A man for all seasons

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A man for all seasons
PHOTO FINISH Binoche, Berling (back row center) and the rest of the brood pose for one last family portrait.

Olivier Assayas is having a hard time sitting still. It’s the first day of October 2008, and the French director is set to screen his latest drama, Summer Hours, at the New York Film Festival that evening. The sort of jittery nervousness one associates with introducing a new work, however, isn’t the reason that he’s pacing around the conference room in IFC’s midtown offices. Rather, the conversation has turned to a subject that tends to bring out a passionate response from this critic-turned-auteur. “I’ve always argued that I’m not a cinephile when it comes to what I create,” says Assayas, 54. “Movies should not exclusively be about other movies! Even Irma Vep [his 1996 narrative about a fractured film set] wasn’t just about referencing other directors. Cinema is like every other art form that’s connected to our experience of life; it’s simply a tool that’s used to reproduce feelings. Go watch a movie by Robert Bresson or look at an Impressionist painting. You can feel someone from the past talking to you.”

The past, and the present’s (dis)connection to it, is the central concern of Assayas’s family drama, now opening for wide release, in which three grown siblings—Frdric (Charles Berling), Adrienne (Juliette Binoche) and Jrmie (Jrmie Renner)—find themselves dealing with the clan’s country estate. Judging from the scrum of grandchildren giddily rushing through gardens in the film’s opening sequences, this dwelling is still a filial hub. But their aging mother (Eyes Without a Face’s Edith Scob) isn’t in the best of health. Given that only Frdric still lives in France—Adrienne is a New York artist, while Jrmie is relocating his brood to China to run a factory—it’s likely that this home will not host either reunions or Mom’s high-art heirlooms for much longer.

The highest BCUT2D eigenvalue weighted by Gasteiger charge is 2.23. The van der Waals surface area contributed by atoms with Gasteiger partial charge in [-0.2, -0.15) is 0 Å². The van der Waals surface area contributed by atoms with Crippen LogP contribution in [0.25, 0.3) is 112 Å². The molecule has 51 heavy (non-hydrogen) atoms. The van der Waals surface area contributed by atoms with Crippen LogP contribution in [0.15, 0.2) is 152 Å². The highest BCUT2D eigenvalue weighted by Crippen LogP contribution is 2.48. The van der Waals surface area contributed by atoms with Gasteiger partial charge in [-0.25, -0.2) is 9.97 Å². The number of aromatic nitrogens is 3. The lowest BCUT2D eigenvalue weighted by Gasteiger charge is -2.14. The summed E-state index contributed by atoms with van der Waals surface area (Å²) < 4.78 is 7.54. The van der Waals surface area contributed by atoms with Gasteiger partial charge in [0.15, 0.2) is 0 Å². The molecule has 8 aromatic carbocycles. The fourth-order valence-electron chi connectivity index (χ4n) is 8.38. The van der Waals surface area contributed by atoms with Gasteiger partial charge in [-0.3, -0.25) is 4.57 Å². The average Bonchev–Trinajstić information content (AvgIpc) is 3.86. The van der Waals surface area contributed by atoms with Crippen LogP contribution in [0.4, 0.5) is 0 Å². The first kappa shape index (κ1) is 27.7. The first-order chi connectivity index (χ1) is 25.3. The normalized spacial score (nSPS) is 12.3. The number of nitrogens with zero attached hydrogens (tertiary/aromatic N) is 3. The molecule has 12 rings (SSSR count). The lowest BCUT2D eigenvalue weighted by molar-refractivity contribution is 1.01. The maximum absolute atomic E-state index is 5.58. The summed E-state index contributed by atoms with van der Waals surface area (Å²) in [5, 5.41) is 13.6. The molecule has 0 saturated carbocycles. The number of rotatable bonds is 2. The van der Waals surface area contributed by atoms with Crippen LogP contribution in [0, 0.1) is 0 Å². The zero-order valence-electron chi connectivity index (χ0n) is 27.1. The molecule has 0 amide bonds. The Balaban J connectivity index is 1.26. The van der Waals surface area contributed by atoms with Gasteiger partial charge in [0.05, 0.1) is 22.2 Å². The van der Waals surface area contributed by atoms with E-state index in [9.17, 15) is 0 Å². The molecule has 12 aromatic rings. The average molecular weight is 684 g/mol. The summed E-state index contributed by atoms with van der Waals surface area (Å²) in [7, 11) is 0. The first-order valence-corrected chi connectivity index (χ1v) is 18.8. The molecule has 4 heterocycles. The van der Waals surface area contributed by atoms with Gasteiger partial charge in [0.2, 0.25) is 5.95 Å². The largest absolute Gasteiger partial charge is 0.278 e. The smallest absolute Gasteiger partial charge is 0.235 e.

“It started with the artwork,” Assayas claims. He’d been contacted by the Muse d’Orsay, along with several other directors, to contribute a short film to a project commemorating the institution’s 20th anniversary. The omnibus was eventually scuttled; his fascination with the museum’s purpose, however, continued to inspire him. “I began thinking about how all these pieces hanging on the walls had been born out of real life, then ended up entombed in a museum. At the same time, my mother was not doing well; I could sense she was losing interest in being here. The longer I thought about what my brothers and I would do when she’s gone, the more I began to connect the mourning of family with the idea of art finishing its life cycle in the equivalent of a zoo.” Naturally, Summer Hours helped the director channel his own grief (his mother passed away shortly before production started). Charles Berling, the actor whom Assayas calls “my alter ego,” suggests that his longtime collaborator was also exploring notions of loss on a much larger scale. “The story is about a generation who has a strong cultural memory,” Berling says over the phone. “But they are no longer attached to centuries of French culture; Juliette and Jrmie’s characters don’t even care about their childhood house, because they’re hardly ever in the country. I think that concerns Olivier a great deal—the sense that most of Europe now has no sense of place, history or identity.”

A filmmaker of French-Hungarian descent who’s worn his love of American punk and Hong Kong movies on his sleeve, Assayas is no stranger to cross-cultural currents, and has dealt with the alienating aspects of a homogenized, globalized world before—see the psychotronic corporate thrillers Demonlover (2002) and Boarding Gate (2007). But by tackling the subject obliquely, the director acutely humanizes the situation rather than reducing it to hip poses; Frdric’s admission that he doesn’t know about his teen daughter’s troubles “because my job always takes me overseas” says far more about 21st-century living than Asia Argento’s vamping about. “Everybody mentions that line,” Assayas says. “But to me, the most important moment is the end, when the young woman recognizes the landscape that her great-uncle painted. She’s made a connection with what’s come before her, and sees her life is indeed part of a family history and a social history that’s much larger.” Did Summer Hours help the cosmopolitan filmmaker do something similar? He nods vigorously, smiling. “I knew I was treading into Renoir territory here, so yeah. It’s the most French movie I’ve ever done.”

Summer Hours opens Fri 15.

See also Summer Hours Review

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